We all know the great myths and legends of countless cultures, past and present. It's not particularly difficult for us to name figures like Zeus, Apollo, Odin, Thor, Mars, Saturn, and a dozen other gods. Then we can name people such as Odysseus, Hercules, and Ariadne, as well as beasts like the minotaur, giants, and Sleipnir. Even in the United States, we have our own legends: Coyote, Paul Bunyan, John Henry, Pecos Bill, Casey Jones, Johnny Appleseed (some of whom were real). Every culture has its stories -- and everyone loves a good story.
Well, most people do, anyway. Some look on myths and stories and then use them to turn a skeptical eye towards reality. Thomas Jefferson is a famous example. He cut out all the miracles from his Bible; they were too much like the old myths and legends, incredible acts of power defying all reason. Similarly the theologian Rudolf Bultmann said we had to "de-mythologize" the New Testament, take out all the supernatural elements, because to accept it as it's written "would involve a sacrifice of the intellect which could have only one result -- a curious form of schizophrenia and insincerity." Bultmann said more: "Man's knowledge and mastery of the world have advanced to such an extent through science and technology that it is no longer possible for anyone seriously to hold the New Testament view of the world [ . . . ]" New Testament views -- New Testament facts -- had become just another myth for Jefferson and Bultmann. Turning water into wine was just another magic trick.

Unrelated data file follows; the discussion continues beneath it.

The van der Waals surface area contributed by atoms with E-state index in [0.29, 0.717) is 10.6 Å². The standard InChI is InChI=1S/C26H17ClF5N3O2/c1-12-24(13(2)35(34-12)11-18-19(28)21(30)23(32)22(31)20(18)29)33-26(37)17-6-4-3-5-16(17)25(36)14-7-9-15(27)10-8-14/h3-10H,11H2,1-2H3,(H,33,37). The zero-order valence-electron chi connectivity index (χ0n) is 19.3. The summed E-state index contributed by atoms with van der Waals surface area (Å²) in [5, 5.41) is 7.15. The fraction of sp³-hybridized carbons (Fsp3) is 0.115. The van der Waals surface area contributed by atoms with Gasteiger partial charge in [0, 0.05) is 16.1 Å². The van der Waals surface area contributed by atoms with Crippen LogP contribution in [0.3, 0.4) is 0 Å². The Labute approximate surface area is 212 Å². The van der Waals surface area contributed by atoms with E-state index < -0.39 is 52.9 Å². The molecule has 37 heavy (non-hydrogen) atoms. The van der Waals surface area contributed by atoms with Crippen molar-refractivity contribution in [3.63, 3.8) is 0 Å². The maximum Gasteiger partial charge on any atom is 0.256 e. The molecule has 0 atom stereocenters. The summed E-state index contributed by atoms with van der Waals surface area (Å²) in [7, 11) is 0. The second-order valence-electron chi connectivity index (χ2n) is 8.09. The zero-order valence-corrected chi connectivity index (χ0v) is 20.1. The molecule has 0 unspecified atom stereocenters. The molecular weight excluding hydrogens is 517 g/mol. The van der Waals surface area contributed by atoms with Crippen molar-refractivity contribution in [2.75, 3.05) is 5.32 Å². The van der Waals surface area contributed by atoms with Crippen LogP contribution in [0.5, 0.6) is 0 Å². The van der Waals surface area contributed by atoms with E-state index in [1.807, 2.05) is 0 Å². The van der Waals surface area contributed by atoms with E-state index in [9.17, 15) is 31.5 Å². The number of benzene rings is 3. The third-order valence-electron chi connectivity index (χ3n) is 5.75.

Somewhere, then, people decided the power of God is just like Babe the Blue Ox: just a myth, a legend, and nothing more. Nothing could be further from the biblical truth: an Almighty and loving God who acts in history on behalf of His people. No fiction of Man could ever come close to the beautiful reality: Jesus Christ came and died for lost sinners -- but the grave could not hold him. And because of that, we are free.